10 Reasons Why Big Telecoms Want to Crush Google Before It's Too Late

News Analysis: Major mobile carriers such as Verizon Wireless and AT&T are having trouble with Google and its desire to change the way that the telecommunications industry operates. They realize that time is running out before they lose some control, and they want to do everything they can to stop Google's move into telecom services before it gets out of hand.

Google's Nexus One smartphone has caused several executives at mobile carriers to wonder just how far the search and Web services giant will go.
In a recent discussion at an industry conference in Spain, Vodafone CEO Vittorio Colao said the industry should be wary of Google. He cited the fact that "80 percent of the advertising online goes down one funnel" as proof that wherever Google decides to compete, it attempts to dominate and leave just scraps for the competition.

Other carriers are concerned that Google might attempt to change the way the industry sells phones and, in the end, dictate the direction of the entire mobile industry-a luxury carriers have had since the beginning.
The only problem is, beating Google to the punch will be difficult. The company has captivated consumers with several well-respected Android-based devices. It has also used its position as one of the more trusted companies in the space to change the way consumers buy phones. All the while, it has generated significant advertising revenue originating from mobile phones connecting to the Web on carriers' networks. Those carriers are upset that they're being left out of the money-making process. And they want Google to address that.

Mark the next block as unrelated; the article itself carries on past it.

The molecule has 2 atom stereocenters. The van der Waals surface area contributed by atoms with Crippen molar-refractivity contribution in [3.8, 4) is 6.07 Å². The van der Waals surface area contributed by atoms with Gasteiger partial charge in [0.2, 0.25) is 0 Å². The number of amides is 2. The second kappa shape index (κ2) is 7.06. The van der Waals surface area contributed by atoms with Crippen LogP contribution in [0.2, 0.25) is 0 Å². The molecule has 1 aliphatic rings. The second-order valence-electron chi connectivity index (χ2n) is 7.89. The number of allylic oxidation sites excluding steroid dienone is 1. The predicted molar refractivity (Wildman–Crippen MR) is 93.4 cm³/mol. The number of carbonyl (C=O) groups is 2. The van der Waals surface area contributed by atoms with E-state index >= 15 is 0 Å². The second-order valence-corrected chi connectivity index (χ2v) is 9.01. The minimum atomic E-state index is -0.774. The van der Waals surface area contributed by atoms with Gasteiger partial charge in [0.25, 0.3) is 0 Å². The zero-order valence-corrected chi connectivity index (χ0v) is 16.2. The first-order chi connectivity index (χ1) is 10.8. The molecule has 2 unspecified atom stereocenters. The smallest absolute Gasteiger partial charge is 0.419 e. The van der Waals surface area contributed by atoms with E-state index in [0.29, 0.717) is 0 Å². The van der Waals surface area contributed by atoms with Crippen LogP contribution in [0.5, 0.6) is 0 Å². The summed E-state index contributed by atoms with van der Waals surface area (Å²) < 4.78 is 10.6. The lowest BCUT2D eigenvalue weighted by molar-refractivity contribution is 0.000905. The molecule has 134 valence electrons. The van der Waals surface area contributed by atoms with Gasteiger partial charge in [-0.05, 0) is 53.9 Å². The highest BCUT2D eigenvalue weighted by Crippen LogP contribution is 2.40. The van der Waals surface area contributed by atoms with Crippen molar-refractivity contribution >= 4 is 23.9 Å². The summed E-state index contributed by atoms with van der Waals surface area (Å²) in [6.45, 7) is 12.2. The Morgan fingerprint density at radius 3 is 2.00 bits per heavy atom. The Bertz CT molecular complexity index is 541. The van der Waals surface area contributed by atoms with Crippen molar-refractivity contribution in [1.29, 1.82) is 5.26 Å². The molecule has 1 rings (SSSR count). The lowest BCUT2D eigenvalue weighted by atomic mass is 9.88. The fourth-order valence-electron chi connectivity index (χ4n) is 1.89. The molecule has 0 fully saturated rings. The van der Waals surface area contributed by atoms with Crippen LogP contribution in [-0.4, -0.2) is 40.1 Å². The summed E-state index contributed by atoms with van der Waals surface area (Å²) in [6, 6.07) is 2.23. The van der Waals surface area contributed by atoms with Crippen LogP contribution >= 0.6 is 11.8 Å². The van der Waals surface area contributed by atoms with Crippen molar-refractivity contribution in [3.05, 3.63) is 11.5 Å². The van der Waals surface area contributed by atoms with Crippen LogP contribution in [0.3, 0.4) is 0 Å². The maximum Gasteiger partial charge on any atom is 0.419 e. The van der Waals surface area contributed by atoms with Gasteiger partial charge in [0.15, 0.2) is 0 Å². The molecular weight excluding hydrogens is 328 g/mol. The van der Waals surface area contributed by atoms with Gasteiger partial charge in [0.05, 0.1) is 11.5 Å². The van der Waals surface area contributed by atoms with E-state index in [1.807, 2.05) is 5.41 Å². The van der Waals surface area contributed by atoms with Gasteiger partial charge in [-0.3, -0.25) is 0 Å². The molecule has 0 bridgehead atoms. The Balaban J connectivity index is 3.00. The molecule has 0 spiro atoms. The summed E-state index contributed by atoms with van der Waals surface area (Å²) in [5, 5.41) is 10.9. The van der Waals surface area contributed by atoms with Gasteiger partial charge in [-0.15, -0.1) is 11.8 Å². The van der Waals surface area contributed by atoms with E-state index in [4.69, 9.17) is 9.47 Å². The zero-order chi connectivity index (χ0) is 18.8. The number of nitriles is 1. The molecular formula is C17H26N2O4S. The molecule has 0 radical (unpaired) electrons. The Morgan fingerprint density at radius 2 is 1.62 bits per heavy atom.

But the chances of Google working to help mobile carriers are slim. In fact, carriers need to stop Google before it's too late. Here's why:
1. Android is gaining ground
When Google first entered the mobile market, most carriers weren't too worried. Android didn't take off nearly as quickly as Google had hoped. Vendors failed to quickly jump on board. And Apple's iPhone continued to dominate. But in recent months, all that has changed. Android phones are selling extremely well. Consumers are voting with their wallets and they want Android. That could cause some trouble for carriers.
2. Vendors are signing up
Following that, more vendors are signing up to offer Android-based phones after seeing how well they sell. More and more Android-based phones are hitting store shelves. The more Android phones that sit on a carrier's shelf, the more power Google wields. That's a problem for carriers.
3. Carriers are hated
There's little debating that Verizon Wireless, AT&T and the others are not very well liked in the mobile space. They charge ridiculous fees on plans, their early termination charges are unacceptable and in many cases coverage fails to live up to their promises. Carriers know that. They also understand that the more they upset consumers, the easier it will be for Google to capitalize. But rather than fix their own mistakes, it seems they would prefer to target Google. Interesting.
4. Google is well-respected
The world's view of Google is nothing like its view of carriers. Google is known as the company with the motto, "Don't be evil." Google offers outstanding Web search. Some of its online services are extremely easy to use. Most importantly, its Android-based phones work quite well. When given the option to trust carriers or Google, most consumers would likely choose the latter.

Don Reisinger

Don Reisinger

Don Reisinger is a longtime freelance contributor to several technology and business publications. Over his career, Don has written about everything from geek-friendly gadgetry to issues of privacy...